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Older BMWs Are Too Dangerous To Drive Due To Recalled Airbags

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Older BMWs Are Too Dangerous To Drive Due To Recalled Airbags

(CTN News) – In the U.S., BMW warns owners of about 90,000 older vehicles to avoid driving them due to an increasing risk of air bags exploding.

This warning applies to vehicles from the 2000 through 2006 model years that had previously been recalled because Takata air bag inflators were faulty and dangerous.

During a crash, volatile ammonium nitrate was used to inflate air bags. If exposed to heat and humidity, the chemical can deteriorate over time, blowing apart a metal canister and hurling shrapnel that is dangerous to drivers and passengers.

The National Highway Traffic Safety Administration recommends that drivers park their cars and contact BMW in order to obtain more information as soon as possible. In addition to free towing and mobile repairs, the actual repairs themselves are also free of charge for the owners.

Approximately 17 to 22 years old, these vehicles pose a dire risk to their occupants, the agency said in a statement Thursday. During a crash, these Takata air bags have a very high probability of failing.

The NHTSA warns that metal fragments could project toward the driver’s face and cause “devastating, life-altering injuries” if they blow apart.

In the past three years, Takata air bags have killed at least 33 people worldwide, including 24 Americans. It has resulted in approximately 400 injuries and deaths in the United States, as well as in Australia and Malaysia.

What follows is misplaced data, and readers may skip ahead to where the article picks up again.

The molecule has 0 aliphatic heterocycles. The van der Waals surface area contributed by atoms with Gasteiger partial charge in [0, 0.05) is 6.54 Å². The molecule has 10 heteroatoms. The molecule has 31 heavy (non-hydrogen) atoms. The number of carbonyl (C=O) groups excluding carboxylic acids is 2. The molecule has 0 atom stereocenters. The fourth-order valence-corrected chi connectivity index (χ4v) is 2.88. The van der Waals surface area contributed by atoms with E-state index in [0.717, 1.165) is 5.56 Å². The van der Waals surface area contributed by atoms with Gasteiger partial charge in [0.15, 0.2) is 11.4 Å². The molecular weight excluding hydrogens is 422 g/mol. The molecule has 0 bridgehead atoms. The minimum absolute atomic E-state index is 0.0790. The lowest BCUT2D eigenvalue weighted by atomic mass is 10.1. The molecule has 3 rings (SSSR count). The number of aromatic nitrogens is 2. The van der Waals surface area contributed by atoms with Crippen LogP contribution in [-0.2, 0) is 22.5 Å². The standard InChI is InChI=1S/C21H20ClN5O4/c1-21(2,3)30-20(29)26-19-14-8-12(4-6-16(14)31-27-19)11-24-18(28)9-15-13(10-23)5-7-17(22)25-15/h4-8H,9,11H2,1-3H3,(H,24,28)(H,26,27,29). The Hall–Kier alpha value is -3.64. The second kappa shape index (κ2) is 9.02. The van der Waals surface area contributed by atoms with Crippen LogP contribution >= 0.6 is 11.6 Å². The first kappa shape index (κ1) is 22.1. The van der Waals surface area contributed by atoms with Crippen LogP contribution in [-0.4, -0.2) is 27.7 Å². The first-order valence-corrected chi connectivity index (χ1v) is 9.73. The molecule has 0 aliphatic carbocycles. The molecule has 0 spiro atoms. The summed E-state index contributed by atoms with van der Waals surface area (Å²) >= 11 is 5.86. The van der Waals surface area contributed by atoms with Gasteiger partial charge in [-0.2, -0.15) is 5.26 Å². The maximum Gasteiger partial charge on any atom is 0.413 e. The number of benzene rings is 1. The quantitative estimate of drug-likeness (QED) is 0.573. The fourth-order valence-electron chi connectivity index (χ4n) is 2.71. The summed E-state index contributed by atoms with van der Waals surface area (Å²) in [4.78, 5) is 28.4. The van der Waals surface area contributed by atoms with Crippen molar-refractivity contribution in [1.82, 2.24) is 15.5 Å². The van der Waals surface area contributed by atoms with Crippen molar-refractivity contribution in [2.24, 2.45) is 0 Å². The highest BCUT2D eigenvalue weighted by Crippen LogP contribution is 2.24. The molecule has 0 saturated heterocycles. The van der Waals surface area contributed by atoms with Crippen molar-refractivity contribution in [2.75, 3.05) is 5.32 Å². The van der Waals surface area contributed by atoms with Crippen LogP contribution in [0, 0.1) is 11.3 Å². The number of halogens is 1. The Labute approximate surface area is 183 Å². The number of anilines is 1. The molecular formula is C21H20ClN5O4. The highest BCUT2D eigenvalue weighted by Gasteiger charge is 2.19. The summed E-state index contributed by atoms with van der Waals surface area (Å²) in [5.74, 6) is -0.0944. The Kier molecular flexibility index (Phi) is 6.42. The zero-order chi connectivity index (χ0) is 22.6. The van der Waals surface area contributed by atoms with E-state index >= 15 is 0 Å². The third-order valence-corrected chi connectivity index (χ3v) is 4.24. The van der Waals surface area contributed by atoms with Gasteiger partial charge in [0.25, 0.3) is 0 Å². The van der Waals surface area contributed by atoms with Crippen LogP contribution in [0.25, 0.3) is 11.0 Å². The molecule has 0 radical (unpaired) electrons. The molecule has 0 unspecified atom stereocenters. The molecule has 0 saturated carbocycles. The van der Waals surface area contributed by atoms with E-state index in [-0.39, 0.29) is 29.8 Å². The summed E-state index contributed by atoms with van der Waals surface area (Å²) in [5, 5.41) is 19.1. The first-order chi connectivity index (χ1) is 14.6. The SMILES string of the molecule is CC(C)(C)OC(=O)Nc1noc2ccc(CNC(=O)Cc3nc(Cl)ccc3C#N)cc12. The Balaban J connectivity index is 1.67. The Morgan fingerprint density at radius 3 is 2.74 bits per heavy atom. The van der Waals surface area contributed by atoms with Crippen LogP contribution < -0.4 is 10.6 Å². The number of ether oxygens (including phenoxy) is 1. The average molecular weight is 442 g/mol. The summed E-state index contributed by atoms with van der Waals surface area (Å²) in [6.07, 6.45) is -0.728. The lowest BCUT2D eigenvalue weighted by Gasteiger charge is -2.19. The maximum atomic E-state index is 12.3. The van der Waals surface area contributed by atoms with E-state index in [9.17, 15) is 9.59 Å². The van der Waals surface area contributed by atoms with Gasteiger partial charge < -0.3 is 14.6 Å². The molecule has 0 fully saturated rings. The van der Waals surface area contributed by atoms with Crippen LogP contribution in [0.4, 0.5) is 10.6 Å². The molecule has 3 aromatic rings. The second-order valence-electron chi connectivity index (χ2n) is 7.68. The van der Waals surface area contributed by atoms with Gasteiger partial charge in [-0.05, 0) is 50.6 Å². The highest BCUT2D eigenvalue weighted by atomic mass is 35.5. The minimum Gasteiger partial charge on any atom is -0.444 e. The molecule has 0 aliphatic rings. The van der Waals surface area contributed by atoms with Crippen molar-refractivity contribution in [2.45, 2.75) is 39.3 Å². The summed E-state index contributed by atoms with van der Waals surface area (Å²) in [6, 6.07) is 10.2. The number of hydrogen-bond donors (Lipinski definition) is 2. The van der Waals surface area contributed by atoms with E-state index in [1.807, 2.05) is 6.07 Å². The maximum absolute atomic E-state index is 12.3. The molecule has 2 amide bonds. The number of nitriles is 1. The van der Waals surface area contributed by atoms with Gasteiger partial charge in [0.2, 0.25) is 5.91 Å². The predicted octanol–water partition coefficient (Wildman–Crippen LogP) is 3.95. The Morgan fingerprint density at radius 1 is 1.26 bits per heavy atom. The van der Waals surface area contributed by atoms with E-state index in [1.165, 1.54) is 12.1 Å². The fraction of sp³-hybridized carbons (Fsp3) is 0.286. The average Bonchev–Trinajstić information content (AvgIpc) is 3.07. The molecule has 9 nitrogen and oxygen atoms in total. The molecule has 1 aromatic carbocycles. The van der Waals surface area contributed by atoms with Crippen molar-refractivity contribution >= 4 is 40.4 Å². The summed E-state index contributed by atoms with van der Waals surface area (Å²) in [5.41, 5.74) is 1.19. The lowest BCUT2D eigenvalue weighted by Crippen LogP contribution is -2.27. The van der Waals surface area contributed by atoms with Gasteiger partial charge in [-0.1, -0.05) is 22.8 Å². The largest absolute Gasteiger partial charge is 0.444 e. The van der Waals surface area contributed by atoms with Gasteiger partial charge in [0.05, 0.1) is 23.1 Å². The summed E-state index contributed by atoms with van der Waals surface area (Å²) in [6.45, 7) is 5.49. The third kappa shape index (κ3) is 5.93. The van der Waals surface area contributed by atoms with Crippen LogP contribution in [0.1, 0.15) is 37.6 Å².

This recall affects BMW 3 Series vehicles made from 2000 to 2006, 5 Series cars made from 2000 to 2003, and X5 vehicles made from 2000 to 2004. Takata manufactures the air bag inflator for the driver’s frontal air bag in all of these vehicles.

Owners can check their vehicle’s status on BMW’s website or call BMW customer relations at (866) 835-8615. A recall lookup tool is also available on the NHTSA website.

Some older Honda, Ford, and Stellantis vehicles with Takata inflators have previously been advised not to drive them.

In a statement, NHTSA Acting Administrator Ann Carlson said these inflators have been in use for two decades and pose a 50% chance of rupturing in minor crashes. Getting your free repair today is the best thing you can do for yourself or someone you love.

Air bags in a crash were inflated using ammonium nitrate by Takata. When exposed to moisture in the air and repeated high temperatures, the BMW chemical can become more volatile over time. Explosions can rupture metal canisters and hurl shrapnel into the passenger compartment.

There have been at least 33 deaths worldwide from exploding air bags since 2009, including 24 in the United States.

In addition to deaths and injuries in the United States, there have been incidents in Australia and Malaysia as well.

Takata inflators were recalled in the largest series of auto recalls in U.S. history due to a potential for dangerous malfunction. Many of them have not been repaired, according to the U.S. government.

There have been about 100 million recalls of inflators worldwide. As a result of Takata Corp. of Japan’s exploding air bags, the company went bankrupt.

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Salman Ahmad is a seasoned writer for CTN News, bringing a wealth of experience and expertise to the platform. With a knack for concise yet impactful storytelling, he crafts articles that captivate readers and provide valuable insights. Ahmad's writing style strikes a balance between casual and professional, making complex topics accessible without compromising depth.

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